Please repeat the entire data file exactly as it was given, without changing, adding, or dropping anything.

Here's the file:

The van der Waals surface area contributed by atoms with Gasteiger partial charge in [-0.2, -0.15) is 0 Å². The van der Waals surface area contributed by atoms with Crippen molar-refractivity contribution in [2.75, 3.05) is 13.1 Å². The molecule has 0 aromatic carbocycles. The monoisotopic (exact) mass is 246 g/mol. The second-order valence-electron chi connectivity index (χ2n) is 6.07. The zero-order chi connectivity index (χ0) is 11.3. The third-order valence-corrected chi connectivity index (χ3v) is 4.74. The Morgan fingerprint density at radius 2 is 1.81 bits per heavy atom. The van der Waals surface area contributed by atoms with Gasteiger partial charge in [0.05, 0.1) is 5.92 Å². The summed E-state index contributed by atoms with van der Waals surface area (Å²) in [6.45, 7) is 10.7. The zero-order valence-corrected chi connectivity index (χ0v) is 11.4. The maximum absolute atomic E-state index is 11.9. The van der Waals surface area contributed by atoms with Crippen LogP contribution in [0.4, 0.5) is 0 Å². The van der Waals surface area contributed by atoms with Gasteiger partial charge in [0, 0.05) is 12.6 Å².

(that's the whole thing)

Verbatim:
The van der Waals surface area contributed by atoms with Gasteiger partial charge in [-0.2, -0.15) is 0 Å². The van der Waals surface area contributed by atoms with Crippen molar-refractivity contribution in [2.75, 3.05) is 13.1 Å². The molecule has 0 aromatic carbocycles. The monoisotopic (exact) mass is 246 g/mol. The second-order valence-electron chi connectivity index (χ2n) is 6.07. The zero-order chi connectivity index (χ0) is 11.3. The third-order valence-corrected chi connectivity index (χ3v) is 4.74. The Morgan fingerprint density at radius 2 is 1.81 bits per heavy atom. The van der Waals surface area contributed by atoms with Gasteiger partial charge in [0.05, 0.1) is 5.92 Å². The summed E-state index contributed by atoms with van der Waals surface area (Å²) in [6.45, 7) is 10.7. The zero-order valence-corrected chi connectivity index (χ0v) is 11.4. The maximum absolute atomic E-state index is 11.9. The van der Waals surface area contributed by atoms with Crippen LogP contribution in [0.4, 0.5) is 0 Å². The van der Waals surface area contributed by atoms with Gasteiger partial charge in [0, 0.05) is 12.6 Å².